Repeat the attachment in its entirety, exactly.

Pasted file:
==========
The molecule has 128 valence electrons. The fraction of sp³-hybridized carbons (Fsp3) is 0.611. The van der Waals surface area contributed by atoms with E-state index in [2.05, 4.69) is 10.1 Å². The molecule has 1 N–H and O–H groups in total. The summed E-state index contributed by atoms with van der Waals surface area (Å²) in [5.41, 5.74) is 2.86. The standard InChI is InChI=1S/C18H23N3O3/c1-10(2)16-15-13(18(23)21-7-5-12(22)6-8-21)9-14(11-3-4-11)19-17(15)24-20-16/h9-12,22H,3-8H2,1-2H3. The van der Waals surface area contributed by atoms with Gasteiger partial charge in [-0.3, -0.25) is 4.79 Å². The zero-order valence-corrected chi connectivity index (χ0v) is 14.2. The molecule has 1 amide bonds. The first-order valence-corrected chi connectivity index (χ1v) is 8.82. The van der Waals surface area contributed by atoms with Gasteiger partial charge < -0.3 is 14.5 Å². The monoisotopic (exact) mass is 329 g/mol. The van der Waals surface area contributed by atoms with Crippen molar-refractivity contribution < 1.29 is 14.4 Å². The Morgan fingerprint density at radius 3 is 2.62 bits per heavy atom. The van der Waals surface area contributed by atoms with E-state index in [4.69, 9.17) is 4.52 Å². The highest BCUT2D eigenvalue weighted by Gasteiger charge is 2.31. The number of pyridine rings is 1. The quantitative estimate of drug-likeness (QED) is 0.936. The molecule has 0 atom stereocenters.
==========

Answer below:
The molecule has 128 valence electrons. The fraction of sp³-hybridized carbons (Fsp3) is 0.611. The van der Waals surface area contributed by atoms with E-state index in [2.05, 4.69) is 10.1 Å². The molecule has 1 N–H and O–H groups in total. The summed E-state index contributed by atoms with van der Waals surface area (Å²) in [5.41, 5.74) is 2.86. The standard InChI is InChI=1S/C18H23N3O3/c1-10(2)16-15-13(18(23)21-7-5-12(22)6-8-21)9-14(11-3-4-11)19-17(15)24-20-16/h9-12,22H,3-8H2,1-2H3. The van der Waals surface area contributed by atoms with Gasteiger partial charge in [-0.3, -0.25) is 4.79 Å². The zero-order valence-corrected chi connectivity index (χ0v) is 14.2. The molecule has 1 amide bonds. The first-order valence-corrected chi connectivity index (χ1v) is 8.82. The van der Waals surface area contributed by atoms with Gasteiger partial charge < -0.3 is 14.5 Å². The monoisotopic (exact) mass is 329 g/mol. The van der Waals surface area contributed by atoms with Crippen molar-refractivity contribution < 1.29 is 14.4 Å². The Morgan fingerprint density at radius 3 is 2.62 bits per heavy atom. The van der Waals surface area contributed by atoms with E-state index in [4.69, 9.17) is 4.52 Å². The highest BCUT2D eigenvalue weighted by Gasteiger charge is 2.31. The number of pyridine rings is 1. The quantitative estimate of drug-likeness (QED) is 0.936. The molecule has 0 atom stereocenters.